Leverkühn cannot live with this guilt anymore. The twenty-four years have passed, and on a final concert evening, to which he invites a part of the Munich high society to his rural residence, the disheveled and apparently insane artist confesses his pact with the devil in a dramatic speech to his highly bewildered audience. It is left to the reader’s interpretation whether it is the belief in such a pact and the burden of guilt for the death of the little nephew that drove him to madness or if the devil is indeed at work, taking his promised soul. After his confession, Leverkühn collapses at the piano and afterward, in the novel’s aftermath, where Serenus Zeitblom seemingly recounts his friend’s life to completion, he is no longer himself. He is mentally ill, progressively demented. The involuntary return of the great artist to his hometown as a dependent, against his will cared for by his mother, and the final encounters with the friend Zeitblom, whom he no longer recognizes, form the very dark conclusion of the novel. All beauty must perish because it is not meant to be—this desperate realization of Leverkühn’s after his nephew’s death seems to come true in his own life as well.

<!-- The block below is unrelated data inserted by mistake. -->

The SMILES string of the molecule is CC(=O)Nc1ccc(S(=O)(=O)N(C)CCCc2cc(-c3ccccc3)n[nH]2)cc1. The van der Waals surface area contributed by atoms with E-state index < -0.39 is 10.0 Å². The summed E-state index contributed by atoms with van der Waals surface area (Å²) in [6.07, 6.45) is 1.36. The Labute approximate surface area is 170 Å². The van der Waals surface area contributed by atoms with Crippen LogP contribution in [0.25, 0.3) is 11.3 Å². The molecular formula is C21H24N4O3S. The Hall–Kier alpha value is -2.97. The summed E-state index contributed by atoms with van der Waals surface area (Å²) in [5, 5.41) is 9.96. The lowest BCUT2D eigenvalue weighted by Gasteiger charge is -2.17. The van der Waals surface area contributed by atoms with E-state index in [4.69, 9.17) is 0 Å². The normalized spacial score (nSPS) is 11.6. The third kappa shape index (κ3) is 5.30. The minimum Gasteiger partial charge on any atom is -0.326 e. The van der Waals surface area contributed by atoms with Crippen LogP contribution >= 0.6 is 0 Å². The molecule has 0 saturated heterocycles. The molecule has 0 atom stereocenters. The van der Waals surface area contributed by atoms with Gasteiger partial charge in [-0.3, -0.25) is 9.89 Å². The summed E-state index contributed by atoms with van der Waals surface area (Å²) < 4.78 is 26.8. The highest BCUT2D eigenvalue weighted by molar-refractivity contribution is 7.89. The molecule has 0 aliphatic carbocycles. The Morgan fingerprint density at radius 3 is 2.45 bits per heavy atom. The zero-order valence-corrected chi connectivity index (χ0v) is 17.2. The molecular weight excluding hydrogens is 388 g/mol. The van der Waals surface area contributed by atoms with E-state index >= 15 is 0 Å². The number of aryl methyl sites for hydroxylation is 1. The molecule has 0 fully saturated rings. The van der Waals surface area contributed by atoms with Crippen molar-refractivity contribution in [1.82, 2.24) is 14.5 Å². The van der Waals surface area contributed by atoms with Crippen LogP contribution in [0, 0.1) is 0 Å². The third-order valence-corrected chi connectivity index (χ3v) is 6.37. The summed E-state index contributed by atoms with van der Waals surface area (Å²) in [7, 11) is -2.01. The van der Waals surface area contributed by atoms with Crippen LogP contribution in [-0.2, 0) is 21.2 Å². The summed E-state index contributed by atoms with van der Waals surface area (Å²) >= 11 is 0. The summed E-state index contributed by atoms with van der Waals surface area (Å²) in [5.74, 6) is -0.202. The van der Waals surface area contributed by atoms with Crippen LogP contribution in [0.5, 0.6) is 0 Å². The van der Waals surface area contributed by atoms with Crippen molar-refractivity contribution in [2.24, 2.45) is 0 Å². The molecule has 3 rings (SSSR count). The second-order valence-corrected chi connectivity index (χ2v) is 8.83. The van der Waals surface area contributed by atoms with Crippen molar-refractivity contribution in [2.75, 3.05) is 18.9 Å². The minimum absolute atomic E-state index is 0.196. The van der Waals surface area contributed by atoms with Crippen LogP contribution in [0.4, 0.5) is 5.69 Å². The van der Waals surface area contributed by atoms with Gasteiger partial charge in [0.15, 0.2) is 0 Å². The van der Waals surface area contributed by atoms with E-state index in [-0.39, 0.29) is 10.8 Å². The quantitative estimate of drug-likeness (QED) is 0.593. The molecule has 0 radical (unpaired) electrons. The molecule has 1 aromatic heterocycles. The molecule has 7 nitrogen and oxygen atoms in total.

The entire life story of the great composer, and especially his decline at the end, is told by Zeitblom, who survives Leverkühn and writes the story during the waning days of World War II, as a parallel to the downfall of the „Third Reich.“ Just like Leverkühn, the German people are also possessed by the devil, who has already shown in Leverkühn’s study that he can assume different forms and apparently made his pact with the Germans in the person of Adolf Hitler. Thomas Mann, speaking through the voice of Zeitblom as a patriotic emigrant, painfully concludes that not only the devil was to blame. The predisposition to National Socialism and its horrors already existed in the „German soul,“ just as the coldness and inclination towards diabolical tendencies existed from the beginning in Adrian Leverkühn’s soul, and they only needed to be awakened and exaggerated to lead to madness. The novel itself has its own parallel, its mirror image, within the novel, in the form of Leverkühn’s final major composition, a piece called „Doktor Fausti Weheklag“ (Doctor Faustus‘ Lament). This composition is a hopelessly dark musical lament with the classical story of Doctor Faustus as its theme. Leverkühn expresses in it the despair over his own pact with the devil, while Thomas Mann’s novel „Doctor Faustus“ is a great lament about Germany possessed by and destroyed with National Socialism.